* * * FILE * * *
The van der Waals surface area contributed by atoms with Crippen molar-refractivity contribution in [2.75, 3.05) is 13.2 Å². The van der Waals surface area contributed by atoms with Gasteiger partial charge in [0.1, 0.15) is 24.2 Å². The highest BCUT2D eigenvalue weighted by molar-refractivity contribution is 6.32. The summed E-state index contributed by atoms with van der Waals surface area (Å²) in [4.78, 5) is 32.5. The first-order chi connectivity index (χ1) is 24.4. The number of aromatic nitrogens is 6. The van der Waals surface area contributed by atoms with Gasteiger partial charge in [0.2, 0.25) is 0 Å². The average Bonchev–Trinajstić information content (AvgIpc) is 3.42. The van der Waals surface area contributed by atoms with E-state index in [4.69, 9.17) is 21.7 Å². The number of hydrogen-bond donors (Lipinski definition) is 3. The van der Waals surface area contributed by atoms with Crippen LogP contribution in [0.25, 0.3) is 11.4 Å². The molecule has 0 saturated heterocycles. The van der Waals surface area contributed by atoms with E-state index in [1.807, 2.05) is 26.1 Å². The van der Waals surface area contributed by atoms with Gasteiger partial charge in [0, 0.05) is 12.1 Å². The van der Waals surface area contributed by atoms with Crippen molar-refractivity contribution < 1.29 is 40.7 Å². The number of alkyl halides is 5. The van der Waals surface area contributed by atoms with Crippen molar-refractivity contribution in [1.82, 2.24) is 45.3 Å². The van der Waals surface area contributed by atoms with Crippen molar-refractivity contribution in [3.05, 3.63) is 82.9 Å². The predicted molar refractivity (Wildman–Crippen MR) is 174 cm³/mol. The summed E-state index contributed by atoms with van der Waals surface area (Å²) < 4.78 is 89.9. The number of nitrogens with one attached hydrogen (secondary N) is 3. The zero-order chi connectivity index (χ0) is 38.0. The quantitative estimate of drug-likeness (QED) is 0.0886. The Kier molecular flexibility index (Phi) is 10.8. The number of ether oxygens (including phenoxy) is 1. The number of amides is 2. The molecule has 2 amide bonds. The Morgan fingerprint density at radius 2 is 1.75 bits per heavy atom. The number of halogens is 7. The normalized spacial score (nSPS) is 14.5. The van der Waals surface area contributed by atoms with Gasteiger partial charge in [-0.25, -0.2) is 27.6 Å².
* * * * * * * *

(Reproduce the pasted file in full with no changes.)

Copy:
The van der Waals surface area contributed by atoms with Crippen molar-refractivity contribution in [2.75, 3.05) is 13.2 Å². The van der Waals surface area contributed by atoms with Gasteiger partial charge in [0.1, 0.15) is 24.2 Å². The highest BCUT2D eigenvalue weighted by molar-refractivity contribution is 6.32. The summed E-state index contributed by atoms with van der Waals surface area (Å²) in [4.78, 5) is 32.5. The first-order chi connectivity index (χ1) is 24.4. The number of aromatic nitrogens is 6. The van der Waals surface area contributed by atoms with Gasteiger partial charge in [0.2, 0.25) is 0 Å². The average Bonchev–Trinajstić information content (AvgIpc) is 3.42. The van der Waals surface area contributed by atoms with E-state index in [4.69, 9.17) is 21.7 Å². The number of hydrogen-bond donors (Lipinski definition) is 3. The van der Waals surface area contributed by atoms with Crippen LogP contribution in [0.25, 0.3) is 11.4 Å². The molecule has 0 saturated heterocycles. The van der Waals surface area contributed by atoms with E-state index in [1.807, 2.05) is 26.1 Å². The van der Waals surface area contributed by atoms with Gasteiger partial charge in [0, 0.05) is 12.1 Å². The van der Waals surface area contributed by atoms with Crippen molar-refractivity contribution < 1.29 is 40.7 Å². The number of alkyl halides is 5. The van der Waals surface area contributed by atoms with Crippen molar-refractivity contribution in [1.82, 2.24) is 45.3 Å². The van der Waals surface area contributed by atoms with Crippen molar-refractivity contribution in [3.05, 3.63) is 82.9 Å². The predicted molar refractivity (Wildman–Crippen MR) is 174 cm³/mol. The summed E-state index contributed by atoms with van der Waals surface area (Å²) < 4.78 is 89.9. The number of nitrogens with one attached hydrogen (secondary N) is 3. The zero-order chi connectivity index (χ0) is 38.0. The quantitative estimate of drug-likeness (QED) is 0.0886. The Kier molecular flexibility index (Phi) is 10.8. The number of ether oxygens (including phenoxy) is 1. The number of amides is 2. The molecule has 2 amide bonds. The Morgan fingerprint density at radius 2 is 1.75 bits per heavy atom. The number of halogens is 7. The normalized spacial score (nSPS) is 14.5. The van der Waals surface area contributed by atoms with Gasteiger partial charge in [-0.25, -0.2) is 27.6 Å².